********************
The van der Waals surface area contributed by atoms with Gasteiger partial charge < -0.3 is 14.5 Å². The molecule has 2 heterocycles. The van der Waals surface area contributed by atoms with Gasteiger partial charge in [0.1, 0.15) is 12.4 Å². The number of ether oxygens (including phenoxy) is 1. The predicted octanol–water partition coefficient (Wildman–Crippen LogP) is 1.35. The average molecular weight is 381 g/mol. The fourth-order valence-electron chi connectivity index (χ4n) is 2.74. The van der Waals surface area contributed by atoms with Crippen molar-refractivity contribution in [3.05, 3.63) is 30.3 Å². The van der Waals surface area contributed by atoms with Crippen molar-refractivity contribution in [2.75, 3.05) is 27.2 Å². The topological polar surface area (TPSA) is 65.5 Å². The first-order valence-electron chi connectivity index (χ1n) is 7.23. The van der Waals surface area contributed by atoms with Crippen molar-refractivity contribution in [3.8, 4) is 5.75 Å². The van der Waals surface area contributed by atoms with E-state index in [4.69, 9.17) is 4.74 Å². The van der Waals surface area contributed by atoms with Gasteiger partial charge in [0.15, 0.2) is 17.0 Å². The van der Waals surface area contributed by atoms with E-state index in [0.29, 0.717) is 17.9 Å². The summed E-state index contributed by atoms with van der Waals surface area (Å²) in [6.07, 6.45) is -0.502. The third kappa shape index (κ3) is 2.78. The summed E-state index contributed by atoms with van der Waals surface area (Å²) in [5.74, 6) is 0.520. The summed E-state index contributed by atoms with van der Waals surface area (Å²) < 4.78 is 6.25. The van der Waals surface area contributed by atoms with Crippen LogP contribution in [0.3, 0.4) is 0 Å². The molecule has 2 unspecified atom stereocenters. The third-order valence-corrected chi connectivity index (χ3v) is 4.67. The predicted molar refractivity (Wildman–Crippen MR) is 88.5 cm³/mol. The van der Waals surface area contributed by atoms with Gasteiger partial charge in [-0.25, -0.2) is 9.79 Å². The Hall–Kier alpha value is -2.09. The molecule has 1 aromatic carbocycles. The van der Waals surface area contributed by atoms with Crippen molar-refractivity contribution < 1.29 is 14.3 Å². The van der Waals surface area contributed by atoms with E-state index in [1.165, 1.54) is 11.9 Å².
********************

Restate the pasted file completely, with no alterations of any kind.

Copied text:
The van der Waals surface area contributed by atoms with Gasteiger partial charge < -0.3 is 14.5 Å². The molecule has 2 heterocycles. The van der Waals surface area contributed by atoms with Gasteiger partial charge in [0.1, 0.15) is 12.4 Å². The number of ether oxygens (including phenoxy) is 1. The predicted octanol–water partition coefficient (Wildman–Crippen LogP) is 1.35. The average molecular weight is 381 g/mol. The fourth-order valence-electron chi connectivity index (χ4n) is 2.74. The van der Waals surface area contributed by atoms with Crippen molar-refractivity contribution in [3.05, 3.63) is 30.3 Å². The van der Waals surface area contributed by atoms with Crippen molar-refractivity contribution in [2.75, 3.05) is 27.2 Å². The topological polar surface area (TPSA) is 65.5 Å². The first-order valence-electron chi connectivity index (χ1n) is 7.23. The van der Waals surface area contributed by atoms with Crippen molar-refractivity contribution in [3.8, 4) is 5.75 Å². The van der Waals surface area contributed by atoms with E-state index in [4.69, 9.17) is 4.74 Å². The van der Waals surface area contributed by atoms with Gasteiger partial charge in [0.15, 0.2) is 17.0 Å². The van der Waals surface area contributed by atoms with E-state index in [0.29, 0.717) is 17.9 Å². The summed E-state index contributed by atoms with van der Waals surface area (Å²) in [6.07, 6.45) is -0.502. The third kappa shape index (κ3) is 2.78. The summed E-state index contributed by atoms with van der Waals surface area (Å²) in [5.74, 6) is 0.520. The summed E-state index contributed by atoms with van der Waals surface area (Å²) < 4.78 is 6.25. The van der Waals surface area contributed by atoms with Crippen LogP contribution in [0.3, 0.4) is 0 Å². The molecule has 2 unspecified atom stereocenters. The third-order valence-corrected chi connectivity index (χ3v) is 4.67. The predicted molar refractivity (Wildman–Crippen MR) is 88.5 cm³/mol. The van der Waals surface area contributed by atoms with Gasteiger partial charge in [-0.25, -0.2) is 9.79 Å². The Hall–Kier alpha value is -2.09. The molecule has 1 aromatic carbocycles. The van der Waals surface area contributed by atoms with Crippen molar-refractivity contribution < 1.29 is 14.3 Å². The van der Waals surface area contributed by atoms with E-state index in [1.165, 1.54) is 11.9 Å².